Holly said her family is the biggest influence on her life and music. She is proud of the values they instilled in her, including community service and faith.
The country music star is known for giving back to the community. She has various leadership positions in the Waco area, including her role as the spokesperson for the McLennan County’s Community Cancer Association. Occasionally, she donates profits from her performances to McLennan County’s Community Cancer Association, dedicated to helping families affected by cancer.
Holly said she has been bleeding green and gold since she was three years old. Naturally, she has maintained a strong relationship with her alma mater. In 2013, Holly performed as the halftime entertainment at Baylor’s homecoming football game. She sings the national anthem for various Baylor sports each season, but she dreams about playing at the annual Baylor Traditions Rally one day.
Despite the difficulties that Baylor’s community has faced in the media recently, Holly is proud of the city and university that raised her.
“Always be proud of the place you came from. Baylor has given me so much as far as personal growth and spiritual growth,” Holly said. “If there’s any way for you just to keep that one thing in your heart, no matter if we’re having a winning season or a losing season, or if we are having problems at our university or if it’s successful times, just be proud of where you came from and don’t forget that. You’re a Baylor bear for a reason, and that’s always something to be proud of.”
Holly knows that she couldn’t have gotten this far without the support of her community. She is very thankful for those who have helped her each step of her career.
Several Baylor professors hold special places in Holly’s heart, especially those who gave valuable advice. One of her favorite professors is former communications professor Dr. Blair Brown.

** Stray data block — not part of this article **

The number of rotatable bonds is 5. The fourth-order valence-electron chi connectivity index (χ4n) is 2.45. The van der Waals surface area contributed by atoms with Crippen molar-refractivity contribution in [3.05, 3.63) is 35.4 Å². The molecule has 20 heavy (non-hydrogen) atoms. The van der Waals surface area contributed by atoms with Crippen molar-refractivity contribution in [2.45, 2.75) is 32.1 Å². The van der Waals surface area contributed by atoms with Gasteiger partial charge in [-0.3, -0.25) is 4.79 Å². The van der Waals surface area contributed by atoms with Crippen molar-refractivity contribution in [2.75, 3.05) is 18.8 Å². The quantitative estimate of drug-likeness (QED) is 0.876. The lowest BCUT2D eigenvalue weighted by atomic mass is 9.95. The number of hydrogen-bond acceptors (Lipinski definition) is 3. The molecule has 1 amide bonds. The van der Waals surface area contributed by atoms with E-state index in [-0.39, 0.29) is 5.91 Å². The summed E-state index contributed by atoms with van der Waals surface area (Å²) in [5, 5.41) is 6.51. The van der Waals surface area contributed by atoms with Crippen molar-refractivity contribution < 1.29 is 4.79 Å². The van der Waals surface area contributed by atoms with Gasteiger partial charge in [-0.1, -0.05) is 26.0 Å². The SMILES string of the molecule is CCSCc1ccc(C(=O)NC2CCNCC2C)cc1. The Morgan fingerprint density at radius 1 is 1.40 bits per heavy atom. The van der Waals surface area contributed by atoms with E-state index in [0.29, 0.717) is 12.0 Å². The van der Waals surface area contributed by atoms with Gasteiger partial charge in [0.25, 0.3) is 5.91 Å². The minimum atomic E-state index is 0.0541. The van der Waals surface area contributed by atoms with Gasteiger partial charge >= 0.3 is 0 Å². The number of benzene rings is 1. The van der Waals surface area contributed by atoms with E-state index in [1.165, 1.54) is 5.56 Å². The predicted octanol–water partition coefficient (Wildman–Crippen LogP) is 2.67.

“[Brown] was one of those professors you could tell cared and really wanted us to be good people in the world, not only to have successful careers past Baylor,” Holly said.
Holly always sings with a purpose. She says she feels a calling from the Holy Spirit to sing for his glory and to honor God in all that she does.
“There are some months and some quarters of the year when we’re just thinking to ourselves as a team like, ‘How are we going to make this?’” Holly said. “And it always blows our mind because right when we think that we’re not going to be able to do something or we’re not going to be able to take this opportunity, our faith comes into play and God has literally taken care of us. Exactly what we need, at exactly the right time.”
This isn’t the first time the public has seen Holly Tucker in thankful position. Four years ago on “The Voice,” Holly gave a moving rendition of “How Great Thou Art.”
This risky song suggestion by Holly’s mentor Blake Shelton came at a vital time when the country was hurting from the Moore, Oklahoma tornados of 2013, one of the deadliest in history.
Holly claims this performance as a defining moment both in her career and in the minds and hearts of those listening, because faith and healing were needed in such a painful circumstance.